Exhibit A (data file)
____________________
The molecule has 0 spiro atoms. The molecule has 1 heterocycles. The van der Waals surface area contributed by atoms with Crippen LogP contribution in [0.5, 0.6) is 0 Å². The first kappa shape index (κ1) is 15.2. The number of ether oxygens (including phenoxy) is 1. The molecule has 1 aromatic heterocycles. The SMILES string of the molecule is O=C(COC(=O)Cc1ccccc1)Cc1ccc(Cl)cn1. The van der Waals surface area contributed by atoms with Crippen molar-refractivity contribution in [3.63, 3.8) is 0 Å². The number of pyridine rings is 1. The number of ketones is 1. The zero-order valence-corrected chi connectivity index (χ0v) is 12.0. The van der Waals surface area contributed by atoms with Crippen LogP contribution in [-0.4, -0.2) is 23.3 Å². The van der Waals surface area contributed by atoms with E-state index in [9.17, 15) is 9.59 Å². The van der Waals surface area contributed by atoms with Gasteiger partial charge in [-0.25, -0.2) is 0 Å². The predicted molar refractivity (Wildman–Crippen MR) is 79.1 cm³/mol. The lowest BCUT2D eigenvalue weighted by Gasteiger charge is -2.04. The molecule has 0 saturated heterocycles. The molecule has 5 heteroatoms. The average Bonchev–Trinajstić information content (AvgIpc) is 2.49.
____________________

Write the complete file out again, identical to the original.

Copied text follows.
The molecule has 0 spiro atoms. The molecule has 1 heterocycles. The van der Waals surface area contributed by atoms with Crippen LogP contribution in [0.5, 0.6) is 0 Å². The first kappa shape index (κ1) is 15.2. The number of ether oxygens (including phenoxy) is 1. The molecule has 1 aromatic heterocycles. The SMILES string of the molecule is O=C(COC(=O)Cc1ccccc1)Cc1ccc(Cl)cn1. The van der Waals surface area contributed by atoms with Crippen molar-refractivity contribution in [3.63, 3.8) is 0 Å². The number of pyridine rings is 1. The number of ketones is 1. The zero-order valence-corrected chi connectivity index (χ0v) is 12.0. The van der Waals surface area contributed by atoms with Crippen LogP contribution in [-0.4, -0.2) is 23.3 Å². The van der Waals surface area contributed by atoms with E-state index in [9.17, 15) is 9.59 Å². The van der Waals surface area contributed by atoms with Gasteiger partial charge in [-0.25, -0.2) is 0 Å². The predicted molar refractivity (Wildman–Crippen MR) is 79.1 cm³/mol. The lowest BCUT2D eigenvalue weighted by Gasteiger charge is -2.04. The molecule has 0 saturated heterocycles. The molecule has 5 heteroatoms. The average Bonchev–Trinajstić information content (AvgIpc) is 2.49.